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On Which Date was the Torah Given?

At first, glance, which doesn’t seem like such a complicated question. The first day of Shavuot is the 6th of Sivan and thus the day the Torah was given.

At first, glance, which does not seem like such a complicated question, which was on Shavuot. After all, we have counted 49 days of the Omer and now on the 50th day, the day of Shavuot, it is commemorated that over 3,000 years ago on Mount Sinai the people were ready to receive the Torah. The custom is to study Torah and read the 10 commandments aloud in the night from the 5th to the 6th of Sivan (May 25 -26 2023). Since a Jewish day begins in the evening, it is a logical assumption that the Torah was given on the 6th of Sivan, this date is the majority opinion mentioned in the Talmud. But if there is a majority opinion, there is also a minority, which claims that the Torah was given on the 7th of Sivan. The solution is to look at what the Tenach itself mentions as the date. However, unlike Passover itself, which falls on, no date is given for Shavuot. Shavuot is “simply” the 50th day of the Omer.

Passover begins on the evening of the 14th day of the month of Nisan:

וְהָיָ֤ה לָכֶם֙ לְמִשְׁמֶ֔רֶת עַ֣ד אַרְבָּעָ֥ה עָשָׂ֛ר י֖וֹם לַחֹ֣דֶשׁ הַזֶּ֑ה וְשָׁחֲט֣וּ אֹת֗וֹ כֹּ֛ל קְהַ֥ל עֲדַֽת־יִשְׂרָאֵ֖ל בֵּ֥ין הָעַרְבָּֽיִם׃

You shall keep watch over it until the fourteenth day of this month (Nisan), and all the assembled congregation of the Israelites shall slaughter it at twilight. (Exodus 12:6) [1]

On the 15th day of the month of Nisan the people have to start the counting.

וּסְפַרְתֶּ֤ם לָכֶם֙ מִמׇּחֳרַ֣ת הַשַּׁבָּ֔ת מִיּוֹם֙ הֲבִ֣יאֲכֶ֔ם אֶת־עֹ֖מֶר הַתְּנוּפָ֑ה שֶׁ֥בַע שַׁבָּת֖וֹת תְּמִימֹ֥ת תִּהְיֶֽינָה׃

And from the day on which you bring the sheaf of elevation offering—the day after the sabbath (which is the first day of Pesach [2])—you shall count off seven weeks. They must be complete. (Leviticus 23:15) [3]

Nisan has 30 days and Iyar has 30 days, so the 50th day is the 6th of Sivan. End of the discussion, it seems.

But in earlier times, the months did not have fixed days. The new moon was determined by seeing the new moon. That means Shavuot could also be on the 7th of Sivan – which was the minority opinion. One of the sages who taught in the Talmud [4] that the Torah was given on the 7th of Sivan is Rabbi Yossi. Since we do not know how long that first month of Nisan or Iyar lasted, we, therefore, do not know on what date in Sivan the Torah was given.

There is a disagreement among the sages as to whether he told them to prepare for two or three days. G-d wanted to give the Torah on the 6th of Sivan, but Moses asked for an extra day for preparation. [5] Again this makes it possible that the giving of Torah may have taken place on the 6th or the 7th of Sivan. [6]

This is shocking. How is it possible that the correct date of receiving the Torah is not clear? Was it, not Moses himself who pointed out to the people that they should imprint this date well in their hearts so that they would not forget it?

But take utmost care and watch yourselves scrupulously, so that you do not forget the things that you saw with your own eyes and so that they do not fade from your mind as long as you live. And make them known to your children and to your children’s children:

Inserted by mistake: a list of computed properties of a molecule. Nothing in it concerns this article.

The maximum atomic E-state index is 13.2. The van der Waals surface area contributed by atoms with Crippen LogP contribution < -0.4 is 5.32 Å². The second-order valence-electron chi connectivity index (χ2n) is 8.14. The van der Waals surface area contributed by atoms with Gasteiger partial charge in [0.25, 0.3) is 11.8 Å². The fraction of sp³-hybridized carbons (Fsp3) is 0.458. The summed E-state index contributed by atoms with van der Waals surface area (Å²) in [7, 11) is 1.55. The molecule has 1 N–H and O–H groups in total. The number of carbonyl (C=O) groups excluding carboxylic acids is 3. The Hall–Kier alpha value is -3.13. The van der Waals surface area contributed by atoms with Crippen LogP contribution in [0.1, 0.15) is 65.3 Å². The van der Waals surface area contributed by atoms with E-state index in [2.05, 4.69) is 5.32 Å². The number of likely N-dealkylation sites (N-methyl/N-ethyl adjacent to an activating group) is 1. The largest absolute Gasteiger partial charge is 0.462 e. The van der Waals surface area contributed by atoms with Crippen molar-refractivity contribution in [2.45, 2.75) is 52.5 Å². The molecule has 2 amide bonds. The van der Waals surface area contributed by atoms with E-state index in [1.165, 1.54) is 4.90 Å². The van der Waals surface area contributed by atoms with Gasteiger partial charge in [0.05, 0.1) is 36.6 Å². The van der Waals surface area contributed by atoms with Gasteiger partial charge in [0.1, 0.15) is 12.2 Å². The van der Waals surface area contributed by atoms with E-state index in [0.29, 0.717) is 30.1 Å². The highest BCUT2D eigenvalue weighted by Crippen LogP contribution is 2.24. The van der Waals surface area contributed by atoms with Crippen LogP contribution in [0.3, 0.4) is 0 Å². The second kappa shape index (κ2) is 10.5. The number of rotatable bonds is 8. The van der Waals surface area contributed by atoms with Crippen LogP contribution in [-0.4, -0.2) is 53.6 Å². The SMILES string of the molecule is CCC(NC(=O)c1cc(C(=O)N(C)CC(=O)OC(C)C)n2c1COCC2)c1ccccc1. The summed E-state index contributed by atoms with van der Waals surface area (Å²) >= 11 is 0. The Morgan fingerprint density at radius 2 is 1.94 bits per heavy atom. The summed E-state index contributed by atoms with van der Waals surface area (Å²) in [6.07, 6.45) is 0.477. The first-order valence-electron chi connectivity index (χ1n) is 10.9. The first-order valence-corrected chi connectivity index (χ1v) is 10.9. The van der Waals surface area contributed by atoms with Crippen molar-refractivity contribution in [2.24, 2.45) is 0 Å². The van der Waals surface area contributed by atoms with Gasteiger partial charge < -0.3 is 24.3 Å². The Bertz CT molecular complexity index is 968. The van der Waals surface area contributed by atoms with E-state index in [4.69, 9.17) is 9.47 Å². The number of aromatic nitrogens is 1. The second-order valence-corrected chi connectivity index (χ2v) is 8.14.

The day you stood before your G-d Hashem at Horeb, when יהוה said to me, “Gather the people to Me that I may let them hear My words, in order that they may learn to revere Me as long as they live on earth and may so teach their children.” (Deuteronomy 12:9-10) [7]

We may find the answer to the question of when was the Torah given in a very – though not unexpected – different place. Namely in the “Shema Israel”.

Hear, O Israel! Hashem is our G-d, Hashem alone.

You shall love your G-d Hashem with all your heart and with all your soul and with all your might.

Take to heart these instructions with which I charge you this day. (Deuteronomy 6:4) [8]

There is not one specific day that stands above the others or is more important than the others. Every day we take on the yoke of heaven – the Jews with the 613 and the Noahide with the 7 Mitzvot – to serve Hashem.

Summary

The opinion of the majority was decisive, and the giving of the Torah is commemorated on the 6th of Sivan. For even if in the line of history, the Torah was given on the 7th of Sivan, it was Hashem’s intention on giving the Torah on the 6th of Sivan. [9]

But for us, who want to serve G-d, every day is Matan Torah. May we all walk in the ways He teaches us by His Torah of Life.

By Angelique Sijbolts

Sources:

[1] Exodus 12:6
[2] The Talmud discusses shows there is no way to see the “day of rest” as referring to the Sabbath. See
Talmud, Menachot 65b.
[3] Leviticus 23:15
[4] Shabbat 87b  
[5] Shabbat 87a
[6] What Happened at Matan Torah?
[7] Deuteronomy 12:9-10 https://www.sefaria.org/Deuteronomy.4.9-10?lang=en&aliyot=0
[8] Deutronomy 6:4
[9] Shavuot: The Day of the Giving of the Torah?

See also the blog Noahides and Matan Torah
See also the article from AskNoah

With thanks to Rabbi W. van Dijk for the inspiring question and Rabbi Tani Burton for finding the missing source.

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